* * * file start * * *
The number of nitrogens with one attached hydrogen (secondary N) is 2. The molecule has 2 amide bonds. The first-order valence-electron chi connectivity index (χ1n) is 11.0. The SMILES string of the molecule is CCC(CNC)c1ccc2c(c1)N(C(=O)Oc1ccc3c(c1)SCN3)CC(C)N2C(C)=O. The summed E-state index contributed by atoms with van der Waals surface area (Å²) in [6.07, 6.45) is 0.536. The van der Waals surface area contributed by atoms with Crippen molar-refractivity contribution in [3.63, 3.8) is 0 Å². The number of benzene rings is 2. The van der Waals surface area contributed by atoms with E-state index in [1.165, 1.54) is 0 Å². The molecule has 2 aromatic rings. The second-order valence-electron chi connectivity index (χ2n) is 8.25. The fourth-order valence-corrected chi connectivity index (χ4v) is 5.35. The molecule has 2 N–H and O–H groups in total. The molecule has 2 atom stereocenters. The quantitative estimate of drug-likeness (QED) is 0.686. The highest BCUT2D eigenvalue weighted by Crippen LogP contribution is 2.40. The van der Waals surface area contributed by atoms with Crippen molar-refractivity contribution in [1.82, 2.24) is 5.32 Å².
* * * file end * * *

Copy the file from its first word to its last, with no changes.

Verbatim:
The number of nitrogens with one attached hydrogen (secondary N) is 2. The molecule has 2 amide bonds. The first-order valence-electron chi connectivity index (χ1n) is 11.0. The SMILES string of the molecule is CCC(CNC)c1ccc2c(c1)N(C(=O)Oc1ccc3c(c1)SCN3)CC(C)N2C(C)=O. The summed E-state index contributed by atoms with van der Waals surface area (Å²) in [6.07, 6.45) is 0.536. The van der Waals surface area contributed by atoms with Crippen molar-refractivity contribution in [3.63, 3.8) is 0 Å². The number of benzene rings is 2. The van der Waals surface area contributed by atoms with E-state index in [1.165, 1.54) is 0 Å². The molecule has 2 aromatic rings. The second-order valence-electron chi connectivity index (χ2n) is 8.25. The fourth-order valence-corrected chi connectivity index (χ4v) is 5.35. The molecule has 2 N–H and O–H groups in total. The molecule has 2 atom stereocenters. The quantitative estimate of drug-likeness (QED) is 0.686. The highest BCUT2D eigenvalue weighted by Crippen LogP contribution is 2.40. The van der Waals surface area contributed by atoms with Crippen molar-refractivity contribution in [1.82, 2.24) is 5.32 Å².